Send a Tweet
Most Popular Choices
Share on Facebook 23 Share on Twitter Printer Friendly Page More Sharing
Exclusive to OpEd News:
OpEdNews Op Eds   

India alarmed as China is making submarine base in Myanmar

By       (Page 1 of 1 pages)   No comments
Message Abdus-Sattar Ghazali
Become a Fan
  (11 fans)

China, which is trying to encircle India from Ladakh to Arunachal Pradesh, is now increasing its presence in the Bay of Bengal. For this, China has also started bringing Bangladesh and Myanmar in its court. China has made major investments in Myanmar in recent years under the Belt and Road Initiative. The Myanmar army, which took power after the coup, also enjoys the protection of China. This is the reason why China is now increasing its military presence after gifting a submarine to the Myanmar Navy, the Morning Express has reported.

Defense expert HI Sutton, who monitors the activities of submarines around the world, was quoted as saying that China has built a huge dry dock at the Myanmar Navy shipyard.

The 40,000-tonne dry dock is being built at a green-field site north of Thilawa Shipyard on Myanmar's Yangon River. It is feared that China may use this dry dock in future and may create challenges for India.

How can China increase the threat to India?

Defense experts believe that India needs to be alert to China's gimmicks. Whether it is part of Arunachal Pradesh or Ladakh, the intention of China has not been very right. In such a situation, even though China is increasing its military presence in the name of helping Myanmar's army, but it will not be surprising if it starts using the dock yard, which it has built itself.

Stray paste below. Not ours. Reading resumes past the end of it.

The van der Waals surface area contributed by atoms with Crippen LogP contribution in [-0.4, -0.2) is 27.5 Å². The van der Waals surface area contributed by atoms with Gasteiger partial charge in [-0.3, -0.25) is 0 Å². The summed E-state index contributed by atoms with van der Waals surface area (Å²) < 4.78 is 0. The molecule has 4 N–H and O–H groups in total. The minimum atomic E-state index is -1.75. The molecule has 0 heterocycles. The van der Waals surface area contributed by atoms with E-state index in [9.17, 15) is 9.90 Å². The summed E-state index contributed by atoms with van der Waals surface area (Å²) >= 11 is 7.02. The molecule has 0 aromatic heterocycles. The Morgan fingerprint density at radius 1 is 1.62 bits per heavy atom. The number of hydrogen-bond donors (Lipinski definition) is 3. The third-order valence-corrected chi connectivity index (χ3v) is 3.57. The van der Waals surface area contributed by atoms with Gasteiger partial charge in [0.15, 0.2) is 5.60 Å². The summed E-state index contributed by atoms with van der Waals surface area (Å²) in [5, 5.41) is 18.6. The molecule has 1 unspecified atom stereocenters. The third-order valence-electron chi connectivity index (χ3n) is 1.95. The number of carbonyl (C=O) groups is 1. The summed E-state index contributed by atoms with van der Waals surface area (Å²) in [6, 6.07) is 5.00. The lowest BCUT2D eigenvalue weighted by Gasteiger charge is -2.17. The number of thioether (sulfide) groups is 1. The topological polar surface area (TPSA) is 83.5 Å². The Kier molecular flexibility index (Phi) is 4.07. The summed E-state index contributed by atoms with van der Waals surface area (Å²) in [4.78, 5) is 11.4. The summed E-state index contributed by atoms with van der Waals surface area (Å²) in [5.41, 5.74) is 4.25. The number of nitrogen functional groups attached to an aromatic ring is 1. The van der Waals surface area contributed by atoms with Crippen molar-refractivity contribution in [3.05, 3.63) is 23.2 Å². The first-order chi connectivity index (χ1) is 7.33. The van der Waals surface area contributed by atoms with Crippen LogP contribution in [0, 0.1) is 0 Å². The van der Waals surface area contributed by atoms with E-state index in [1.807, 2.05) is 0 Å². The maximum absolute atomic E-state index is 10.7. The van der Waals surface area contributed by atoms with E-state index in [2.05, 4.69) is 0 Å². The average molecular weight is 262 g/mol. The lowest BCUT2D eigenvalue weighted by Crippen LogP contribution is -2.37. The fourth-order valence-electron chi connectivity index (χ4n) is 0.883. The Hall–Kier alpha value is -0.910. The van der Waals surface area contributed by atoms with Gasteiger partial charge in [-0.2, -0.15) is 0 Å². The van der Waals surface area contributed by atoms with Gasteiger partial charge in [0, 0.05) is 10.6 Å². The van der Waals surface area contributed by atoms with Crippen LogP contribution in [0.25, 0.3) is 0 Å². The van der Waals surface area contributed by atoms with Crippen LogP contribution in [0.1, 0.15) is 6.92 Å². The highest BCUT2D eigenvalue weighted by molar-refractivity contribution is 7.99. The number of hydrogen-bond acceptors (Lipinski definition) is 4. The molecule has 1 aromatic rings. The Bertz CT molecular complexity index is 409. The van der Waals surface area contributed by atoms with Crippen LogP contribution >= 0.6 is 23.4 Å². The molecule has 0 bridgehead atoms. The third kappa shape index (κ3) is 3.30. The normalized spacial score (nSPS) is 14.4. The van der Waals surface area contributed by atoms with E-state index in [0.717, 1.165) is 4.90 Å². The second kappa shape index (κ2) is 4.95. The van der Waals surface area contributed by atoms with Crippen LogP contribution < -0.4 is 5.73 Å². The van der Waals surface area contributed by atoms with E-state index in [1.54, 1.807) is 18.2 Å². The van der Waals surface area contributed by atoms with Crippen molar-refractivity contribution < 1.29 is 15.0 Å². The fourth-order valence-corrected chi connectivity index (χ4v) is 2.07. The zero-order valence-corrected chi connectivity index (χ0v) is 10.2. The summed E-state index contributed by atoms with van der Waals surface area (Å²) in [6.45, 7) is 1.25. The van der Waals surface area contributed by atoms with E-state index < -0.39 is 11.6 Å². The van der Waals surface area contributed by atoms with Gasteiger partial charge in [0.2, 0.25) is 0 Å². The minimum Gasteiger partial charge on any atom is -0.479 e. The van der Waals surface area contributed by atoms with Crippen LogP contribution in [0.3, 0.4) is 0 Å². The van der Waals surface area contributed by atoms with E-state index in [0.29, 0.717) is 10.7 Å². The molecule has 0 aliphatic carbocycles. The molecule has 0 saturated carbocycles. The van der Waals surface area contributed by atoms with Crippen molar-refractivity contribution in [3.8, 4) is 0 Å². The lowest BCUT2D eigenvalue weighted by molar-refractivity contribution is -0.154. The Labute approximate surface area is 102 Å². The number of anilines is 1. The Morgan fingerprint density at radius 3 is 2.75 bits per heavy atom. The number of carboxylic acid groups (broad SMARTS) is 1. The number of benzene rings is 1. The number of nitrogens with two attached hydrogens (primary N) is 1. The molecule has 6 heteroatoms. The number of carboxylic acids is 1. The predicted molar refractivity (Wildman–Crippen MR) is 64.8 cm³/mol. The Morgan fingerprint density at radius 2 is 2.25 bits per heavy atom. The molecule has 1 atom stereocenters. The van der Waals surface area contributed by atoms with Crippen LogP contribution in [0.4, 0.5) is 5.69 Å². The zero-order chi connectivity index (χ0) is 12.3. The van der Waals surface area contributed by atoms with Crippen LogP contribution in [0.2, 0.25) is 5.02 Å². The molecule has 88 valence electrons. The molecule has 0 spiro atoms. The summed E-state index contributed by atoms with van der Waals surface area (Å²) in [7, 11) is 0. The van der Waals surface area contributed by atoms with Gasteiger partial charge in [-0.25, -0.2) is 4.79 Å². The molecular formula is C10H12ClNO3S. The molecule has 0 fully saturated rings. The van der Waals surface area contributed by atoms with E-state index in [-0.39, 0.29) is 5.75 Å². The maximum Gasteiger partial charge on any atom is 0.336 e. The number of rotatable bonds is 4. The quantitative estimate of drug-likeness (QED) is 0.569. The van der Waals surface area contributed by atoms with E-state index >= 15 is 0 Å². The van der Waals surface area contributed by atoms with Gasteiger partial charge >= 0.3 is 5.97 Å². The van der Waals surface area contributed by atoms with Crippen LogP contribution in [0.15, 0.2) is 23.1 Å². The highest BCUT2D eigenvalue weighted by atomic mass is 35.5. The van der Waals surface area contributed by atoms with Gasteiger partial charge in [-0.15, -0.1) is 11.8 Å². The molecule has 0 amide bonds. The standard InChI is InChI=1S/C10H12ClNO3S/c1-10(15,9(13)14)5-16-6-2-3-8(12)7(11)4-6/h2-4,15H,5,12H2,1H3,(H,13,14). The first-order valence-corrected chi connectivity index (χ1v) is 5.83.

The size of this facility is being told as 400 meters long and 150 meters wide. Although its mouth is narrow, its size is much larger than the warships of Myanmar. In such a situation, 2 types of speculations are being made. The first possibility is that Myanmar is preparing to build large warships or the second possibility is being expressed about its use by China.

China can use the dry dock built in Myanmar for itself and if this happens, the challenges in terms of security on the eastern side of India will increase. Let us tell you that India's only Tri-Service Theater Command is also in this area. It is located on the Andaman and Nicobar Islands. Visakhapatnam, the headquarters of the Eastern Naval Command of the Indian Navy, is also adjacent to the Bay of Bengal. In such a situation, India is being told the need to be alert about the presence of China in the Bay of Bengal. Ignoring China's presence in this area can be overwhelming. Obviously, the Indian Navy will be cautious about this.

String of Pearls (Indian Ocean)

Building of Dry Dock in Myanmar comes amid reports that China is building a network of military and commercial facilities along its sea lines of communication, which extend from the Chinese mainland to Port Sudan in the Horn of Africa. The sea lines run through several major maritime choke points such as the Strait of Mandeb, the Strait of Malacca, the Strait of Hormuz, and the Lombok Strait as well as other strategic maritime centers in Pakistan, Sri Lanka, Bangladesh, the Maldives, and Somalia.

Many commentators in India believe this plan, together with the China-Pakistan Economic Corridor and other parts of China's Belt and Road Initiative, is a threat to India's national security. Such a system would encircle India and threaten its power projection, trade, and potentially territorial integrity. Furthermore, China's support for India's traditional enemy of Pakistan and its Gwadar Port is viewed as a threat, compounded by fears that China may develop an overseas naval military base in Gwadar, which could allow China to conduct expeditionary warfare in the Indian Ocean Region. From the east, the deep-water port of Kyaukpyu (Myanmar) is also viewed with a similar concern.